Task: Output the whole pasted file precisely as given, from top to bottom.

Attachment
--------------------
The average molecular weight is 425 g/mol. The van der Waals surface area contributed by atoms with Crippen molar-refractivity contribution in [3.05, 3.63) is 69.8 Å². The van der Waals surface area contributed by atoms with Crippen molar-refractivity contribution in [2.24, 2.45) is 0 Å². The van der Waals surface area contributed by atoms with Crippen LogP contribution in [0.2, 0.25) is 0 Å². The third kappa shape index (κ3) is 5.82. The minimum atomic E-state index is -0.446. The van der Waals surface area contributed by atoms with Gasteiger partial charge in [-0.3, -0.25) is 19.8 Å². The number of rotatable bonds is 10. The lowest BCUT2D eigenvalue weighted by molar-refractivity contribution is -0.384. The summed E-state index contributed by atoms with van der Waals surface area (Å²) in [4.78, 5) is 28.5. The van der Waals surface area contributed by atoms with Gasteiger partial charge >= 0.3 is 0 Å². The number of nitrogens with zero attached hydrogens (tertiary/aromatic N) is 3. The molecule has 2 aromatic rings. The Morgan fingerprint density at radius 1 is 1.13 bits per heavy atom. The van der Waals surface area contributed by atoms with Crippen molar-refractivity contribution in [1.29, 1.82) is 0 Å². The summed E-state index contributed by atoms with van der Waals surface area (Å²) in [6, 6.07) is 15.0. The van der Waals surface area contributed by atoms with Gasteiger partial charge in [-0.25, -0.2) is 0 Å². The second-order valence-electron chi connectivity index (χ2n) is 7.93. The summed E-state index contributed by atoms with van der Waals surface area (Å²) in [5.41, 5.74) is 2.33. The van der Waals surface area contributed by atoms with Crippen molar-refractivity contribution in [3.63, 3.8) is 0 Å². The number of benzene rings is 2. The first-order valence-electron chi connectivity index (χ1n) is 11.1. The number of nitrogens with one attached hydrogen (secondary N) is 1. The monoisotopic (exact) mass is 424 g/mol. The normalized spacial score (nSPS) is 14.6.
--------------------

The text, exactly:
The average molecular weight is 425 g/mol. The van der Waals surface area contributed by atoms with Crippen molar-refractivity contribution in [3.05, 3.63) is 69.8 Å². The van der Waals surface area contributed by atoms with Crippen molar-refractivity contribution in [2.24, 2.45) is 0 Å². The van der Waals surface area contributed by atoms with Crippen LogP contribution in [0.2, 0.25) is 0 Å². The third kappa shape index (κ3) is 5.82. The minimum atomic E-state index is -0.446. The van der Waals surface area contributed by atoms with Gasteiger partial charge in [-0.3, -0.25) is 19.8 Å². The number of rotatable bonds is 10. The lowest BCUT2D eigenvalue weighted by molar-refractivity contribution is -0.384. The summed E-state index contributed by atoms with van der Waals surface area (Å²) in [4.78, 5) is 28.5. The van der Waals surface area contributed by atoms with Gasteiger partial charge >= 0.3 is 0 Å². The number of nitrogens with zero attached hydrogens (tertiary/aromatic N) is 3. The molecule has 2 aromatic rings. The Morgan fingerprint density at radius 1 is 1.13 bits per heavy atom. The van der Waals surface area contributed by atoms with Crippen molar-refractivity contribution in [1.29, 1.82) is 0 Å². The summed E-state index contributed by atoms with van der Waals surface area (Å²) in [6, 6.07) is 15.0. The van der Waals surface area contributed by atoms with Gasteiger partial charge in [-0.25, -0.2) is 0 Å². The second-order valence-electron chi connectivity index (χ2n) is 7.93. The summed E-state index contributed by atoms with van der Waals surface area (Å²) in [5.41, 5.74) is 2.33. The van der Waals surface area contributed by atoms with Crippen molar-refractivity contribution in [3.63, 3.8) is 0 Å². The number of benzene rings is 2. The first-order valence-electron chi connectivity index (χ1n) is 11.1. The number of nitrogens with one attached hydrogen (secondary N) is 1. The monoisotopic (exact) mass is 424 g/mol. The normalized spacial score (nSPS) is 14.6.